US President Joe Biden and Chinese President Xi Jinping will hold their first in-person summit in Indonesia’s Bali on Monday, with the two expected to discuss how to manage their growing rivalry amid bilateral tensions over Taiwan, trade and other issues.
The talks, which will take place on the sidelines of an annual summit of the Group of 20 Major Economies at the resort, follow a sharp deterioration in bilateral relations during an August visit to Taiwan by the Speaker of the US House of Representatives, Nancy Pelosi.
US President Joe Biden (L, Getty/TBEN) and Chinese President Xi Jinping. (TBEN)
North Korea’s recent repeated ballistic missile launches and Russia’s war against Ukraine are also expected to be major agenda items at the Biden-Xi meeting, at which the US leader will voice concerns over allegations of human rights abuses in Beijing .
Biden and Xi have met five times by phone or online since the US president was appointed in January 2021. A joint statement is not expected to be issued after the first in-person summit, which will take place after the start of the unprecedented third meeting. of the Chinese leader. term of five years last month.
Biden told reporters in Cambodia on Sunday, “We need to figure out where the red lines are” and “what are the most important things for each of us going into the next two years.”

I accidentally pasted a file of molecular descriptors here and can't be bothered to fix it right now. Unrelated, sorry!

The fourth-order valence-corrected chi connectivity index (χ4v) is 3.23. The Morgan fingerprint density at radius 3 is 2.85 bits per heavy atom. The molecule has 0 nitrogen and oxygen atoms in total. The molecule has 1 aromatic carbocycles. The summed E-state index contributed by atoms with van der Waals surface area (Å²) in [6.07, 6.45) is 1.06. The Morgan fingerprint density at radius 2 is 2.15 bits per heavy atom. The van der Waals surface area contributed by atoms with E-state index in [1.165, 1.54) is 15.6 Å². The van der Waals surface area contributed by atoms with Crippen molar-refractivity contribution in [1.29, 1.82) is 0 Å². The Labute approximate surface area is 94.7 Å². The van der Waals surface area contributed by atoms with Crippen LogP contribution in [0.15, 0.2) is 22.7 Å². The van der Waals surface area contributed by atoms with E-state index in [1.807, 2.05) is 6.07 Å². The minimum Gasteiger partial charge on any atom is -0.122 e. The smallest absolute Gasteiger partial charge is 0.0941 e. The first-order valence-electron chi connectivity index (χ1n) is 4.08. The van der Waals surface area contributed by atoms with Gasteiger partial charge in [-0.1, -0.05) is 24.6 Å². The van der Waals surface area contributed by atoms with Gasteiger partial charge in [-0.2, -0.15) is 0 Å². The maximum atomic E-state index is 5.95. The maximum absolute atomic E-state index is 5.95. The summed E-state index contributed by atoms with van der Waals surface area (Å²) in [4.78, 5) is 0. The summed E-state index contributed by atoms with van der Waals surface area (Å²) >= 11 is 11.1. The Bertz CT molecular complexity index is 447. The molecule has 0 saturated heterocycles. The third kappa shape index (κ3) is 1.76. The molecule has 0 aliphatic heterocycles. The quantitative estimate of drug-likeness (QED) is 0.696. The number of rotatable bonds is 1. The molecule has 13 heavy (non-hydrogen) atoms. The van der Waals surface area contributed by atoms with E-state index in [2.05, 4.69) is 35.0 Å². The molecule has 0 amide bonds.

“I’ve always had clear discussions with him,” Biden said, adding that there’s never been a “miscalculation about where each of us stands,” and the US leader thinks that’s “critical in our relationship.”
China’s Foreign Ministry spokesman Zhao Lijian told a news conference on Friday that it is important for the countries to “manage various matters well, promote mutually beneficial cooperation, avoid misunderstandings and miscalculations” and restore their ties ” on the right track of healthy and steady development.”
Zhao noted that the steady growth of relations between China and the US is what the world expects, and urged Washington to work with Beijing “in the spirit of mutual respect and play a responsible role in ensuring of stability and development in the world.”
The Biden administration is trying to contain increasing competition with China, which it describes as the “sole competitor” with the intent and power to challenge the United States and the rules-based international order.
Tensions over Taiwan have increased following Pelosi’s visit to the self-ruled democratic island, which Beijing considers its own. China responded to the trip by ramping up military activities.
China and Taiwan have been governed separately since they split in 1949 due to a civil war. China considers Taiwan a renegade province that must be forcibly reunited with the mainland if necessary.
The United States switched its diplomatic recognition from Taipei to Beijing in 1979, but it has maintained unofficial relations with Taiwan and provided it with defensive weapons under a law passed by Congress that same year.
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